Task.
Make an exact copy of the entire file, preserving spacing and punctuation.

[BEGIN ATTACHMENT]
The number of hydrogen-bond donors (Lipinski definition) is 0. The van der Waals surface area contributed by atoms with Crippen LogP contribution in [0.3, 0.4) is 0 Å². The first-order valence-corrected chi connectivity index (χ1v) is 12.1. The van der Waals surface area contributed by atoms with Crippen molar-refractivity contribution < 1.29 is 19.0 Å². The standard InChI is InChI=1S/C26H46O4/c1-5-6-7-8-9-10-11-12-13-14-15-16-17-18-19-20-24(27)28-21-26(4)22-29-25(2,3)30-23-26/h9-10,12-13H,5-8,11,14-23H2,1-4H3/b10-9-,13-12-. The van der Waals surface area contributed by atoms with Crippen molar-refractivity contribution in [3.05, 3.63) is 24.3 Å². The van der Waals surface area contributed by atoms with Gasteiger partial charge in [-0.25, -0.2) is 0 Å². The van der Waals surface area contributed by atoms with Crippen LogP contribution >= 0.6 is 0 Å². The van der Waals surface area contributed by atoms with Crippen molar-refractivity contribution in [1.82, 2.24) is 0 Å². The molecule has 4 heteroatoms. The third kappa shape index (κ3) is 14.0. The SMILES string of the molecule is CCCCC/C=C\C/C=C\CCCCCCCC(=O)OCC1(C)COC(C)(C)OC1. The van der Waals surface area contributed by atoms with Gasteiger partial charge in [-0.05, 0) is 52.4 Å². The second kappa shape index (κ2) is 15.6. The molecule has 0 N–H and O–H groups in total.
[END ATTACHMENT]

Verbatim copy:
The number of hydrogen-bond donors (Lipinski definition) is 0. The van der Waals surface area contributed by atoms with Crippen LogP contribution in [0.3, 0.4) is 0 Å². The first-order valence-corrected chi connectivity index (χ1v) is 12.1. The van der Waals surface area contributed by atoms with Crippen molar-refractivity contribution < 1.29 is 19.0 Å². The standard InChI is InChI=1S/C26H46O4/c1-5-6-7-8-9-10-11-12-13-14-15-16-17-18-19-20-24(27)28-21-26(4)22-29-25(2,3)30-23-26/h9-10,12-13H,5-8,11,14-23H2,1-4H3/b10-9-,13-12-. The van der Waals surface area contributed by atoms with Crippen molar-refractivity contribution in [3.05, 3.63) is 24.3 Å². The van der Waals surface area contributed by atoms with Gasteiger partial charge in [-0.25, -0.2) is 0 Å². The van der Waals surface area contributed by atoms with Crippen LogP contribution >= 0.6 is 0 Å². The van der Waals surface area contributed by atoms with Crippen molar-refractivity contribution in [1.82, 2.24) is 0 Å². The molecule has 4 heteroatoms. The third kappa shape index (κ3) is 14.0. The SMILES string of the molecule is CCCCC/C=C\C/C=C\CCCCCCCC(=O)OCC1(C)COC(C)(C)OC1. The van der Waals surface area contributed by atoms with Gasteiger partial charge in [-0.05, 0) is 52.4 Å². The second kappa shape index (κ2) is 15.6. The molecule has 0 N–H and O–H groups in total.